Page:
Once we have greeted one another and settled comfortably, we notice a scroll in the centre of the quilt. It looks like the scrolls Hafiz carried…

"Shall I open it?" Carol Zickell asks, already moving to take the scroll and unfurling it to read: Dear Friends: I miss you already. I know you are studying to understand the Powers of the Universe. I shall copy for you one of my poems that celebrates that you hold the universe within you. Never forget how great you are and the power that lives within you. Your friend, Hafiz 

You must have seen yourself by now—I mean
the real Self. It must have at least passed close
by one day, maybe even stepped on your toes,
Or dragged you somewhere.

That Self, upon your seeing it, gave you the idea
of how eternity could be endured, because of a

tremendous enchantment you felt for a grace
emanating from all things, and your soul now
the epicenter. Your own presence, upon every
throne.

Such an incandescence you emanated, and so
magnificently sovereign you felt, that rightfully,

rightfully, all your ideas of God would look very
pale if they had the audacity to stand next to
you, when your sight was clear… and all your
power revealed.

"All our power?" echoed Ruth. "With so many challenges on our planet today, I sometimes feel we do not have enough power to make change for the good of all."

"And yet," Shirley says, "just last week I spoke with Hafiz about our concerns for our planet, her waters, her soil, her forests, her fish and animals and birds. I said that we humans have not been wise in our actions, yet we are unsure how our small deeds can effect change.

"It was only a few days later that we in Canada learned that the Energy East Pipeline Proposal had been withdrawn. It would have carried oil from the tar sands in Alberta across Canada to the East Coast over environmentally sensitive land and even under rivers. I, with many others, including our indigenous peoples, rejoiced at this decision. I find this news a symbol of what we can create together with courage, engagement and hope."

"What would it be like if we claimed that power that Hafiz reminds us is ours?" Yvette asks.

What would it be like to claim our power for the enhancement of the Universe?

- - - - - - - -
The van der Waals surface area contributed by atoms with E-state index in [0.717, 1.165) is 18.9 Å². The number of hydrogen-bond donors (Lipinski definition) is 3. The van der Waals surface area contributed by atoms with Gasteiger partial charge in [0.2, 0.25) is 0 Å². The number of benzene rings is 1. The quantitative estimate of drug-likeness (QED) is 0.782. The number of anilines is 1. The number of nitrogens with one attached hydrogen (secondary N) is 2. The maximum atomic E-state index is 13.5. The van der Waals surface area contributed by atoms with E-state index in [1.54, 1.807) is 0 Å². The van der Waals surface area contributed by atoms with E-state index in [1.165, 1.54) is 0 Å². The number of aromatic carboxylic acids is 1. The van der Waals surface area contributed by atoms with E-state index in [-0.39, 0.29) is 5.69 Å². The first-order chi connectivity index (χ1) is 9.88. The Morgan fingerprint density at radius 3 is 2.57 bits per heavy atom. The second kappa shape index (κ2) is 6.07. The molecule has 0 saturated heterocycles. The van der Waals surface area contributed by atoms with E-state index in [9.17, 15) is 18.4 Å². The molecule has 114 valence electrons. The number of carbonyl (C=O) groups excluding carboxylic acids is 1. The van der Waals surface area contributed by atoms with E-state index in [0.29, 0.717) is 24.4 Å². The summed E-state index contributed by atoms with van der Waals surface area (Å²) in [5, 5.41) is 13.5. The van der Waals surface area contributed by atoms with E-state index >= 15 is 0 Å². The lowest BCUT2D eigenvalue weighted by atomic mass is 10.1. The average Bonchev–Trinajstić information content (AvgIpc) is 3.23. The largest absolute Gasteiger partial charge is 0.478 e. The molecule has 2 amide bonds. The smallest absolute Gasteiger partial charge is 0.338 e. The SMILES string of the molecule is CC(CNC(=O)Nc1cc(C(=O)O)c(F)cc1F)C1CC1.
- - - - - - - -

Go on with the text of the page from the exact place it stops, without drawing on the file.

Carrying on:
We decide to take this question into our hearts for the rest of our time together this evening and for the week until we gather here again.

 Gathering Space for October 3, 2017


This October evening is wet and windy, though Autumn's chill has not come. When the moon breaks through clouds, we see her waxing towards her fullness. As we make our way in clusters, or in pairs, or alone towards the Garden of the Ruined Nunnery on Iona, our thoughts, our imaginations are filled with last week's encounter with Hafiz.


He said he would return. Will he read us more of his poems?

He is here before us, seated again at the centre of our quilt, and look! Friends have come early and raised a makeshift canvas roof, supported by four tent poles, above our quilt. We will be dry for our gathering.


We take our accustomed places on the quilt, greeting Hafiz shyly, though many of us look away quickly, and someone whispers,

"I do hope he doesn’t ask about the poem he read to us last week."

And yet as soon as all of us are gathered on the quilt, Hafiz asks,

"So, tell me, what are your thoughts on the longer poem I read to you last week?"

If silence is golden, we are a gathering of immense wealth…


Then to our great relief, Brenda speaks: "Hafiz, I have been in Ireland where I was steeped and stretched and dipped and lightened by my two weeks of immersion in the ruins and the presences of that vibrantly spiritual island.

"Your words echoed for me there, small flames of resonance, especially with the writings of Patrick Kavanagh and Seamus Heaney, poets with whom I spent two days in their home places.